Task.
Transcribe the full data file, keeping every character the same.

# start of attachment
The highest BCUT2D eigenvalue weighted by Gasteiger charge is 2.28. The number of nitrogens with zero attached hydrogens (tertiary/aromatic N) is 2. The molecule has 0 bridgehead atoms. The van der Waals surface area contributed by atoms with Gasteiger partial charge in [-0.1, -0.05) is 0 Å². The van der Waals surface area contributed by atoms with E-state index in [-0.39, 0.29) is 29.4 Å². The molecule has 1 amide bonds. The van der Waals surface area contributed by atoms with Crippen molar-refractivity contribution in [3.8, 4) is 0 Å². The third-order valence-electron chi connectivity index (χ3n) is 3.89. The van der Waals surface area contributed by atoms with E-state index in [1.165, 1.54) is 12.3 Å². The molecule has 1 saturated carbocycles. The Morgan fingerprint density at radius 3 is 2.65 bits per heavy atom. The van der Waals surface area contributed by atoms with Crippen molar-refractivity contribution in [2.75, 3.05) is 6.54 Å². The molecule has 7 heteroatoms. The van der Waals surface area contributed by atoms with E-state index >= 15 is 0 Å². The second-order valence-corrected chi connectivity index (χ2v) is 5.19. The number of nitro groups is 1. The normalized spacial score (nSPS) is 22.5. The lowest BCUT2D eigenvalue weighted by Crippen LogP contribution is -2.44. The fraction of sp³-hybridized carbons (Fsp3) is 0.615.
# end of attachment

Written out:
The highest BCUT2D eigenvalue weighted by Gasteiger charge is 2.28. The number of nitrogens with zero attached hydrogens (tertiary/aromatic N) is 2. The molecule has 0 bridgehead atoms. The van der Waals surface area contributed by atoms with Gasteiger partial charge in [-0.1, -0.05) is 0 Å². The van der Waals surface area contributed by atoms with E-state index in [-0.39, 0.29) is 29.4 Å². The molecule has 1 amide bonds. The van der Waals surface area contributed by atoms with Crippen molar-refractivity contribution in [3.8, 4) is 0 Å². The third-order valence-electron chi connectivity index (χ3n) is 3.89. The van der Waals surface area contributed by atoms with E-state index in [1.165, 1.54) is 12.3 Å². The molecule has 1 saturated carbocycles. The Morgan fingerprint density at radius 3 is 2.65 bits per heavy atom. The van der Waals surface area contributed by atoms with Crippen molar-refractivity contribution in [2.75, 3.05) is 6.54 Å². The molecule has 7 heteroatoms. The van der Waals surface area contributed by atoms with E-state index >= 15 is 0 Å². The second-order valence-corrected chi connectivity index (χ2v) is 5.19. The number of nitro groups is 1. The normalized spacial score (nSPS) is 22.5. The lowest BCUT2D eigenvalue weighted by Crippen LogP contribution is -2.44. The fraction of sp³-hybridized carbons (Fsp3) is 0.615.